The Help to Buy scheme has been extended to help those affected by building delays caused by lockdown. The two-month shutdown of the housing market has led to widespread construction delays.
The Help to Buy Equity Loan scheme, which lets buyers purchase a new build home with a deposit of as little as 5%, comes to an end on 31 March 2021 but buyers needed to complete by 31 December 2020 to take advantage of it. The Government has now confirmed an extension to help those affected. The two-month extension, will be a huge relief for buyers that were left in limbo, worrying that their properties would not be completed by the deadline, potentially losing their deposit. More than 18,000 property transactions are expected to be affected by missing this end of year deadline according to industry body the Home Builders Federation.
Official figures show 273,000 properties worth a combined £73 billion have been bought using Help to Buy loans since they were introduced in April 2013. The average purchase price was £268,553 with buyers using an equity loan of £58,820.
However, completions using the scheme dropped 17% in March compared to the same time last year, as a result of coronavirus and lockdown. The attraction of the scheme is that the Government gives you a loan of 20% of the value of the property, or 40% in London, and you have a 5% deposit, meaning you only need a mortgage of 75% outside London and 55% within London. This helps buyers who are struggling to save up for a deposit or who find that their salary is too low to buy a house with a standard mortgage. The equity loan is interest-free for the first five years, and can be paid back at any time, up to the maximum loan term of 25 years. After five years, you will be charged 1.75% interest and then go up each year. Help to Buy is available for new homes only, worth up to £600,000 in England and £300,000 in Wales. You must be able to afford the monthly fee and interest payments and you must not own any other property or enter a part exchange deal on your old home. You cannot sublet or rent out the property after you buy it.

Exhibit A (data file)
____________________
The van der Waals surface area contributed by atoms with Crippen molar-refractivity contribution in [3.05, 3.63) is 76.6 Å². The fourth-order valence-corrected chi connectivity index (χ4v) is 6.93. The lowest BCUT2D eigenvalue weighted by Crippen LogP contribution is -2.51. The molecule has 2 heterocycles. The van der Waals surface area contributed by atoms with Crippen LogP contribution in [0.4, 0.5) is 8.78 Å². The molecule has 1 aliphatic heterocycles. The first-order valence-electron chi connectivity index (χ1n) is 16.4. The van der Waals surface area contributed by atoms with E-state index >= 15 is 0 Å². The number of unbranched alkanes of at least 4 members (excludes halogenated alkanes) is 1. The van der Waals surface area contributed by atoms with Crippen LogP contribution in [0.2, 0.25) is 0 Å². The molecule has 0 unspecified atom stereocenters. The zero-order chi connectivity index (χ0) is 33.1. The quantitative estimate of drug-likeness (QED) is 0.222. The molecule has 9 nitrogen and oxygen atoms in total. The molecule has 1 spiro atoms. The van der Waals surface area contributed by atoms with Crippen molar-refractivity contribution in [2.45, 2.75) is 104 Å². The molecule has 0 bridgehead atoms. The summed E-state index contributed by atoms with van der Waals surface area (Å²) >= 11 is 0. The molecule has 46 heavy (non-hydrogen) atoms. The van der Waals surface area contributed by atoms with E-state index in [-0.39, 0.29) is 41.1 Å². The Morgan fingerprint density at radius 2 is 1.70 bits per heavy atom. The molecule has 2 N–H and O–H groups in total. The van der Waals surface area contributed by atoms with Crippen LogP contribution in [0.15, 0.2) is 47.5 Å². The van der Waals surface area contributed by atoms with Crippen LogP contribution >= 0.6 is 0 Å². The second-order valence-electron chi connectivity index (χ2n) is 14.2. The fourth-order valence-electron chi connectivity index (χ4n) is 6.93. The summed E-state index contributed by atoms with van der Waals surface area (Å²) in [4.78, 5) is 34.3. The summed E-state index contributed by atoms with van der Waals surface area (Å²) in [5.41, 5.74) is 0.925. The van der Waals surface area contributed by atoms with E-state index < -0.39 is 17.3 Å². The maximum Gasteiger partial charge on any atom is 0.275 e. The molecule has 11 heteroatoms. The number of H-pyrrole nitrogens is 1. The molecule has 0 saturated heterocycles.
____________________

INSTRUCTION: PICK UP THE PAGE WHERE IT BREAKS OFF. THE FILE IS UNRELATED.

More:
From April 2021 the scheme is changing– and there are plans to end it completely by 2023. Help to Buy will no longer be available to second steppers – only first-time buyers will be eligible. Regional price caps will be introduced, aiming to focus on helping those who need the scheme the most by setting a maximum purchase price on regional home prices. Hiten Ganatra, managing director of Visionary Finance, warns: “The extension of the Help to Buy scheme will help many buyers ensure they don’t miss out. “But the next, diluted version of the scheme will be harder to access for many who need support in keeping the housing market moving. “The regional price caps mean that tens of thousands of people could be left out. “We need a scheme that’s inclusive and supportive for all.”
First-time buyers could find it harder to find a mortgage without Help to Buy because lots of lenders have withdrawn loans for people with small deposits. According to comparison site Moneyfacts, there are now 68 mortgages with a 10% deposit available, while at the beginning of March there were 779. For those with a 5% deposit, there are just 20 on the market. Mr Ganatra adds: “There’s no doubt that first time buyers have a more difficult landscape at the moment but a broker can help you find the best route for owning your own home.”
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Hiten Ganatra is Managing Director of mortgage brokers in Milton Keynes, Visionary Finance.